Home Family Maternity and Newborns 6 Signs That You’re Going Into Labour

6 Signs That You’re Going Into Labour

IN LABOUR

So the day that you’ve been waiting for is drawing near, the day of your baby’s birth. Here are 6 signs that will let you know when it’s time to head to the hospital.
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1. The Lightening

Before you go into labour your baby will start to settle or lower into your pelvis, this process is called lightening. It’s your baby getting into position to exit, head low and down. Your uterus will be resting more on your bladder, so you may feel like you need to visit the bathroom more often.

It may take place a few weeks (if it’s your first pregnancy) or a few hours before you go into labour.

2. Frequent contractions

Contractions aren’t always a sign that you’re about to pop. For a few months or weeks even before delivery you can experience Braxton-Hicks contractions. This is when you feel a pinch as the muscles in your uterus tighten to prepare for pushing the baby out.

So how do you tell the difference? Braxton-Hicks or false contractions rarely get stronger or regular, and they normally go away. Whilst real contractions don’t stop when you relax or change position.

They typically become more intense, painful and frequent. Sometimes they fall into a regular pattern, moving in a wave-like motion from the top to the bottom of your uterus.

3. Mucous Plug

In the last few days before labour you’ll likely notice the loss of your mucous plug. This plug accumulates at the cervix during pregnancy in order to protect the baby against infection. But when you progress to labour, the cervix begins to dilate and soften causing it to open wider. This leads to the mucous being dislodged and discharged into the vagina.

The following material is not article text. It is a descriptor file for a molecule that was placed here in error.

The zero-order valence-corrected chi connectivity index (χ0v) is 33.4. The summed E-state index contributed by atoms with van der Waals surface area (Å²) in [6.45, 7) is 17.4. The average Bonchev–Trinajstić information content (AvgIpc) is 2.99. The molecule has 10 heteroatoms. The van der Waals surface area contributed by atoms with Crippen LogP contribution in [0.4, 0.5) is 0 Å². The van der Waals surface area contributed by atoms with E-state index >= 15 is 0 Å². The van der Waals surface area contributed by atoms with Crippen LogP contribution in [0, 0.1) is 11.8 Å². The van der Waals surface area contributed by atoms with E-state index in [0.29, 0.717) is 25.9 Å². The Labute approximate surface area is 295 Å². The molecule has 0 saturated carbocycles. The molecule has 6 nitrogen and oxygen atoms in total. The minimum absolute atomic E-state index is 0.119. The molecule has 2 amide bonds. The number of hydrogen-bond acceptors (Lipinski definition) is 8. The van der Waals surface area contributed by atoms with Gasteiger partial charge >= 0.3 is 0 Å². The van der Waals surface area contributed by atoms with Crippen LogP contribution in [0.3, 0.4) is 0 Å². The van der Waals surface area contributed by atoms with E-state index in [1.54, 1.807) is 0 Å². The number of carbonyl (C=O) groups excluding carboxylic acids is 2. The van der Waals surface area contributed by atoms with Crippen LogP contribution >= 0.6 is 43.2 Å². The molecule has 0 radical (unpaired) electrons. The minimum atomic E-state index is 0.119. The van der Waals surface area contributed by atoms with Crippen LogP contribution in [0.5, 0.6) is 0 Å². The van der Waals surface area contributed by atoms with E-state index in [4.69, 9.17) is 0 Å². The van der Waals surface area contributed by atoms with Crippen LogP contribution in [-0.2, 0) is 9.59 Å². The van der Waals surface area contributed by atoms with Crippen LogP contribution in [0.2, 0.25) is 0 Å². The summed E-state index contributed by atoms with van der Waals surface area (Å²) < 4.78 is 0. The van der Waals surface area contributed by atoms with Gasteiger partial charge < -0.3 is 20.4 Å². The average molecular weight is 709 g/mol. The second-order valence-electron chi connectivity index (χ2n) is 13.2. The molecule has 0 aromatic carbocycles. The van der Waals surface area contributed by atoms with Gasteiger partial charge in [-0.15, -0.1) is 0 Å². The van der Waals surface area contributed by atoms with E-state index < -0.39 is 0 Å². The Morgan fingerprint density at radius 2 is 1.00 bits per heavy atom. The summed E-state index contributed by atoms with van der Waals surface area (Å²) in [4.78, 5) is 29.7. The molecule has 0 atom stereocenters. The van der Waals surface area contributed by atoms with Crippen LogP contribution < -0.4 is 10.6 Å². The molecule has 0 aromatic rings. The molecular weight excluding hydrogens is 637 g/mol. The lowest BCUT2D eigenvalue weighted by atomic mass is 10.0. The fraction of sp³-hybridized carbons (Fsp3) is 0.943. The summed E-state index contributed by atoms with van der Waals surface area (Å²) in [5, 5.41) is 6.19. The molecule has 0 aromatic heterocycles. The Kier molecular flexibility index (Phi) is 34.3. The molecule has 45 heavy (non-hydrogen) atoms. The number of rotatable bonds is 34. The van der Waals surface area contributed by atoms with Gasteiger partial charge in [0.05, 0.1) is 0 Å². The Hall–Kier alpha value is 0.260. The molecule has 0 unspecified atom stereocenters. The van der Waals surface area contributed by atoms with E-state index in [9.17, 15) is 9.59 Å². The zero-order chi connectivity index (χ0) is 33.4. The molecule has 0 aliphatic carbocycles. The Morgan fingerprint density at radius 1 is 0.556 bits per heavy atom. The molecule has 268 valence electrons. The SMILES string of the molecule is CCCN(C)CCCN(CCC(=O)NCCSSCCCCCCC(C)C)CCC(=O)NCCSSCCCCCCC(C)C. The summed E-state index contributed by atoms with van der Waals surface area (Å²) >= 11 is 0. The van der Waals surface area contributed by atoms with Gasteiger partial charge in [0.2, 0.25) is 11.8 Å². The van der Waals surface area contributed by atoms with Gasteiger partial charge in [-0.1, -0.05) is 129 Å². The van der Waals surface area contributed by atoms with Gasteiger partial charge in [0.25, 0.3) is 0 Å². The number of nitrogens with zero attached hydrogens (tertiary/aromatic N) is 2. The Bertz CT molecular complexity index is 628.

It may come out as a large piece or little pieces and may appear, pink, clear and slightly bloody. At this point, labour could happen in a couple of hours.

4. Cervix Dilation and Effacement

I’m sure you’ve wondered what the difference between Dilation and Effacement is. Prior to birth the connective tissue of your cervix becomes thinned and shorter, so as to stretch and open around the baby’s head. This thinning and shortening is called effacement.

The opening and stretching of your cervix is called dilation. They are both direct results of your contractions.

How you’re labour progresses is measured by how much your cervix has thinned and opened to allow your baby to pass through.

5. Increased Back Pain

Like most pregnant women, you’d likely have a lot of back pain months before the birth. But for some women you may experience something called back labour. This is when your back becomes extremely painful, which for a third of women is a sign that the baby is coming.

Normally, the baby would descend down the birth canal with its face pressed against the spine. But sometimes the baby will descend with its skull hitting the spine. This results in constant pain that will pass through the abdomen and focus on the spine.

6. Water Breaks

I’m sure we’ve all imagined when the time would come for your water to break. Would it be in the movies, in a restaurant, at home? It’s actually one of the last signs that you’ll notice when getting into labour and happens to less than 15% of women. Most women will have regular contractions before the water even breaks; it’s rare that it breaks first.

You water breaking refers to when the amniotic sac, a sac filled with fluid that surrounds the baby, is ruptured. When it does happen you’ll feel a trickle of fluid or a sudden gush of fluid. Once it bursts, labour will follow in the next 24 hours.

These are the main signs that you’re about to get into labour, be sure to keep an eye out for them so that when they show up your ready.

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